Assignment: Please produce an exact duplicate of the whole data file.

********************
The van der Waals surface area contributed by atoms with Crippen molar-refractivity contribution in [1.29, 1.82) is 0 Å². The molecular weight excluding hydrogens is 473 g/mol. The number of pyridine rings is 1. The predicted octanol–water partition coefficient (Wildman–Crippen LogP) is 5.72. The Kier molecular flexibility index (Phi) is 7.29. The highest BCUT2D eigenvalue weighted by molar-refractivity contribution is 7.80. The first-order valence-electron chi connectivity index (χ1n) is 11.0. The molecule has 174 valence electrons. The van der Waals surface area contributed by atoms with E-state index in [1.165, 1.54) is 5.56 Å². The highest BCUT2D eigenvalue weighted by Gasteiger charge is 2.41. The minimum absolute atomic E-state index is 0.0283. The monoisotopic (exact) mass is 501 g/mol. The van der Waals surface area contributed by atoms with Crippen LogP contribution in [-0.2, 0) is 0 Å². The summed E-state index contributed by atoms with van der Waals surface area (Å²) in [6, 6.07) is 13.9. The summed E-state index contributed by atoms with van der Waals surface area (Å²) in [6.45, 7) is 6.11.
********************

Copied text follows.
The van der Waals surface area contributed by atoms with Crippen molar-refractivity contribution in [1.29, 1.82) is 0 Å². The molecular weight excluding hydrogens is 473 g/mol. The number of pyridine rings is 1. The predicted octanol–water partition coefficient (Wildman–Crippen LogP) is 5.72. The Kier molecular flexibility index (Phi) is 7.29. The highest BCUT2D eigenvalue weighted by molar-refractivity contribution is 7.80. The first-order valence-electron chi connectivity index (χ1n) is 11.0. The molecule has 174 valence electrons. The van der Waals surface area contributed by atoms with E-state index in [1.165, 1.54) is 5.56 Å². The highest BCUT2D eigenvalue weighted by Gasteiger charge is 2.41. The minimum absolute atomic E-state index is 0.0283. The monoisotopic (exact) mass is 501 g/mol. The van der Waals surface area contributed by atoms with Crippen LogP contribution in [-0.2, 0) is 0 Å². The summed E-state index contributed by atoms with van der Waals surface area (Å²) in [6, 6.07) is 13.9. The summed E-state index contributed by atoms with van der Waals surface area (Å²) in [6.45, 7) is 6.11.